“Remington just announced they won’t offer the Bushmaster product anymore,” McGrady said, although the company has made no such public announcement. “Because they want to be politically correct.”
“But it wasn’t the gun,” the woman said with disbelief.
“That’s correct, ma’am,” McGrady responded before politely explaining that the gentleman next to her in the crowded store was ahead of her in line.
“Let me see that Bushmaster, please,” the man said as “White Christmas” played on the store’s sound system. As he inspected the rifle, McGrady informed customers that since the rampage in Newtown, Conn., demand for Bushmasters had gone up.
“That gun will pick up 25 percent before Christmastime,” he said. He saw a similar spike in sales after the 2008 election of Barack Obama, when gun owners feared that the government would pass tougher regulations. That panic settled, he said, when it became clear that the president had no intention of touching gun policy.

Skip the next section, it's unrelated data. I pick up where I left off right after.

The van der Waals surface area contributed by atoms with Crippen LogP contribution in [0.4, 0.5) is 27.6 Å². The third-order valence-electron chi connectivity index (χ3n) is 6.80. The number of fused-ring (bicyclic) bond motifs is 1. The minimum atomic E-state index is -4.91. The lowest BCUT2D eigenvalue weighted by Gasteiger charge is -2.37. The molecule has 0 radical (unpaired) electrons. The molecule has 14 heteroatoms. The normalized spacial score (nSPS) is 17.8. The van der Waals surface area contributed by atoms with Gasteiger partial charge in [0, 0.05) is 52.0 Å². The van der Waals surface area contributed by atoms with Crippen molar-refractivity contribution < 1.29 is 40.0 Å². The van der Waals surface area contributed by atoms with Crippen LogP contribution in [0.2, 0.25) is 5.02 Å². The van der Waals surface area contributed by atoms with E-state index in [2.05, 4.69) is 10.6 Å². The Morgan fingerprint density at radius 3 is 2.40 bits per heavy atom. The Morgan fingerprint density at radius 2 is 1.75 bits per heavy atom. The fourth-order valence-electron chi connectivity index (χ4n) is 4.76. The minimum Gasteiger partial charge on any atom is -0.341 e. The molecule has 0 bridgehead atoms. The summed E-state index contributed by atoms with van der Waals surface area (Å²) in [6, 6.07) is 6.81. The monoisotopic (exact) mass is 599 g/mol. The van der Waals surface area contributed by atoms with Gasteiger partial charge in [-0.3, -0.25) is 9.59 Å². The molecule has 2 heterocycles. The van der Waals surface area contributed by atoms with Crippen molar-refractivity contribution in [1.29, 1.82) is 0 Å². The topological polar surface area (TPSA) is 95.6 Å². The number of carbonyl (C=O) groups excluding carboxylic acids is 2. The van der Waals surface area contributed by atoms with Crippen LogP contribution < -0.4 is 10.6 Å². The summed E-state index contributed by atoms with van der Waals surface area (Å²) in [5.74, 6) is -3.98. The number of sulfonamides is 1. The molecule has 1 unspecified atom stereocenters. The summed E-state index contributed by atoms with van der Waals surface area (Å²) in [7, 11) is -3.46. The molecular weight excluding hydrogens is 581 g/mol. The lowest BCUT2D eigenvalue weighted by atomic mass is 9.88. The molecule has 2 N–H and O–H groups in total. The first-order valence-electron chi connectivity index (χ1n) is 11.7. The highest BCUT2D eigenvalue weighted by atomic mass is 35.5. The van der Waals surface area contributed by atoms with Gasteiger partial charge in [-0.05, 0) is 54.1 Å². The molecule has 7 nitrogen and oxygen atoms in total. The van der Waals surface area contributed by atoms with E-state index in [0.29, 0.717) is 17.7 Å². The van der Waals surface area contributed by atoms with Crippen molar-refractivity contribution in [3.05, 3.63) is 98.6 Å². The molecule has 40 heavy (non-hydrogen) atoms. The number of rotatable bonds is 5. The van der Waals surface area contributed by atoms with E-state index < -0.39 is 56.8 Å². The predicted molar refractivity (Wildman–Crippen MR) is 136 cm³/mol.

The Connecticut massacre has changed that. With Obama’s vow to pursue enhanced gun regulations, shares of publicly traded gun companies have plummeted, and retailers such as Dick’s Sporting Goods have announced that they will suspend sales of military-style rifles.
And there is perhaps no place in America that feels more under attack politically than this town of strip malls, car dealerships and shuttered downtown stores just below the Virginia border. Bushmaster, along with Remington, Panther Arms, Barnes Bullets and several other gun companies, belongs to a conglomerate called Freedom Group International, which is based here in Remington’s low-slung office building on Remington Drive.
On Tuesday, Cerberus Capital Management, a New York private equity firm, announced that it would sell its controlling interest in Freedom Group. A day earlier, the California teachers’ pension fund said it was reviewing its $500 million commitment to Cerberus as a result of its ownership of the highly profitable gun group.
On Wednesday afternoon, the Stars and Stripes and a green Remington company flag flew at half-staff in front of Remington headquarters. Behind glass doors bearing a sign that read “Unauthorized firearms prohibited,” an officer with the Rockingham County Sheriff’s Office leafed through a hunting magazine under buck heads, a stuffed duck, men-in-the-wilderness paintings and frosted Christmas decorations. He said the company had requested added security.